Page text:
This is your brain. This is your brain on oxytocin: Mom.

I think many women realize that their children make them vulnerable; their love for them holds them hostage.  So many things they would do (leave?)—but for the children.  I wonder how many realize that their imprisonment is physiological.  And, in most cases, as voluntary as that first hit of heroin, cocaine, whatever.

‘But I love my children!’  That’s just the oxytocin talking.  You think you love them because you’re a good person, responsible, dutiful, and, well, because they’re so loveable, look at them!  That’s just the oxytocin talking.

All those women (most of them) who didn’t really want to become pregnant, but did anyway (because contraception and abortion weren’t easily available, and sex was defined as intercourse), and then claimed, smiling, that they wouldn’t have it any other way, they love their children—just the oxytocin talking. 

The assurance that the labour will be worth it, that you’ll forget all about the pain as soon as you see your baby, as soon as you hold your baby—all true.  Because of the oxytocin. 

Which you’ll get more of if you breastfeed. 

And which you’ll get more of if you have a vaginal birth.  Which is why women who intend to give up their babies for adoption or who are surrogates should have caesareans.  It’ll reduce that drug-induced attachment, making it easier to follow through with their plans.  (Why doesn’t any medical professional tell them that?)

“Roused by the high levels of estrogen during pregnancy, the number of oxytocin receptors in the expecting mother’s brain multiplies dramatically near the end of her pregnancy. This makes the new mother highly responsive to the presence of oxytocin.” [1]   And, “Researchers have found that women’s oxytocin levels during their first trimester of pregnancy predict their bonding behavior with their babies during the first month after birthAdditionally, mothers who had higher levels of oxytocin across the pregnancy as well as the postpartum month also reported more behaviors that create a close relationship, such as singing a special song to their baby, bathing and feeding them in a special way, or thinking about them more. Quite simply, the more oxytocin you have, the more loving and attentive you are to your baby.” [2]

So those new mothers who don’t fall in love with their babies?  The ones who want to throw them out the window because they’re fucking crying all the time?  Their brains just didn’t produce enough, or perhaps any, oxytocin.  Post-partum depression?  It’s just oxytocin deficiency.  (It certainly doesn’t mean you’re a bad person.  I’d throw the kid out the window too.)

And here’s the kicker: oxytocin rewires your brain.  Permanently.  “Under the early influence of oxytocin, nerve junctions in certain areas of mother’s brain actually undergo reorganization, thereby making her maternal behaviors ‘hard-wired.’” [3]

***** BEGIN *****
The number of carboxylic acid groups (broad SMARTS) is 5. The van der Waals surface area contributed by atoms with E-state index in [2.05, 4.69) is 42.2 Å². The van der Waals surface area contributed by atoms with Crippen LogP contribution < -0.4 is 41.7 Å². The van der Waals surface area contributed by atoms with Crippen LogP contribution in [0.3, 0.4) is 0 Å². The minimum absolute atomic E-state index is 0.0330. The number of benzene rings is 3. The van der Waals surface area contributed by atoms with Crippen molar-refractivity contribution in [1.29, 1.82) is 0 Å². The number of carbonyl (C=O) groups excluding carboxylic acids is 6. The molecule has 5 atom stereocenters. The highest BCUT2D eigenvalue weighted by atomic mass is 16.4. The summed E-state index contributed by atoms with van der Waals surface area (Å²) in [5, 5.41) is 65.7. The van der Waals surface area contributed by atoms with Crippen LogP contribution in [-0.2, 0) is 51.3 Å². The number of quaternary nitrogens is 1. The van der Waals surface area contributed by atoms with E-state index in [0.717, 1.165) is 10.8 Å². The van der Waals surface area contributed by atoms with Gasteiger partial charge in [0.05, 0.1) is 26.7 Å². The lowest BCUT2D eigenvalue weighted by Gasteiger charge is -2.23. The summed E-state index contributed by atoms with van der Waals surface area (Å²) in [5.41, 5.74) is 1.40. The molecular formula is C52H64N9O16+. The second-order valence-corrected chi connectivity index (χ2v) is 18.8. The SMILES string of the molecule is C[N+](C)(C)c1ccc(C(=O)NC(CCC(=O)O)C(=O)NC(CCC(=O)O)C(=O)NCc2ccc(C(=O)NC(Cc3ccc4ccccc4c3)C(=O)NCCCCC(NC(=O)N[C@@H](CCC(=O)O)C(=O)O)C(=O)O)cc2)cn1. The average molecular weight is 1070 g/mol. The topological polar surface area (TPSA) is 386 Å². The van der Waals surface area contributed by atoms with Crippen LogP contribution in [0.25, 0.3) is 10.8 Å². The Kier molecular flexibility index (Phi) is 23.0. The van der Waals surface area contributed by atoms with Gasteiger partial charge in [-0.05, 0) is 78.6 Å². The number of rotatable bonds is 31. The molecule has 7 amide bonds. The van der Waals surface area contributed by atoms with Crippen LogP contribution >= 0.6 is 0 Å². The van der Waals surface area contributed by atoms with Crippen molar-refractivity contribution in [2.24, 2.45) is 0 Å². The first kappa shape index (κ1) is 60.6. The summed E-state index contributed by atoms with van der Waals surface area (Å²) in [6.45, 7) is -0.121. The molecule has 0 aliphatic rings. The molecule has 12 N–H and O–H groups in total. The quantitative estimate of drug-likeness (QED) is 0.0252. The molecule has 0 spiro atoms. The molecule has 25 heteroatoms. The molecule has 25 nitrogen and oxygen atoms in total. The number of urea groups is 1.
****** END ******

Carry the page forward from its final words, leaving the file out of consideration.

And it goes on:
You become a mom.  Permanently.  Oxytocin makes you sensitive to others’ needs (not just your baby’s needs, not just your kids’ needs).  It makes you want to fulfill others’ needs.  (Not just your baby’s needs, not just your kids’ needs.)  You become nurturing, affectionate, caring.  (You become a proper woman?  A woman who knows her place?)  Oxytocin changes your personality.  It changes you.  As any drug does.

The rest of us, those of us who live oxytocin-free?  We don’t give a damn.  We’re not into nurturing others—children or men.  When we say we don’t like kids?  We mean it.  And when you say ‘Oh, just wait until you have some of your own, you’ll change your mind!’  They’re right.  Because we’ll become doped up with oxytocin.

So if you don’t want to turn into a Mom, if you don’t want to dedicate your life to others, to meeting their needs and desires, Just Say No.





  1. You’re in my email alerts for new posts, and this is a beauty!

    It makes such sense experientially, as a mother and a daughter, because my mom feels more bonded to me than I do to her, and I feel more bonded to my daughter than she does to me, and so it will go if she decides to re-wire with oxytocin, too, by being a mother someday.

    I’ve also read that oxycytocin is released with PIV, and that women bond by the oxycytocin for at least a year after the last PIV, which explains a lot about women who stay with battering men (who also batter them with PIV but with a side of drug-like oxycytocin) and women who can’t break free from PIV in general. The source if I recall (having once been a compulsive over-reader) about oxycytocin was Patricia Allen’s pro-marriage book that a non-RF friend was reading years ago, still in print (while RF books go out of print, sadly):

    That said, for me the combination of RF philosophy post-menopause and being post-men0pausal itself had taken me far along the path out of the past to having authentic Selfhood today.

    Also one personal advantage of being wired for mothering by having one child (only one, a daughter) is that my childhood and developmental states weren’t handled so well (not really mom’s fault, dad was sometimes a dominating, abusively selfish prick who scared us, at other times overly nice to me) — and indirectly I learned to love myself more by watching my own kid be a little girl and seeing how precious and perfectly imperfect she was in girlhood. If that was only oxytocin working in me, it was still to good effect.

    Thanks for the scholarship of this post. Definitely something for any woman considering being a mother to consider carefully.

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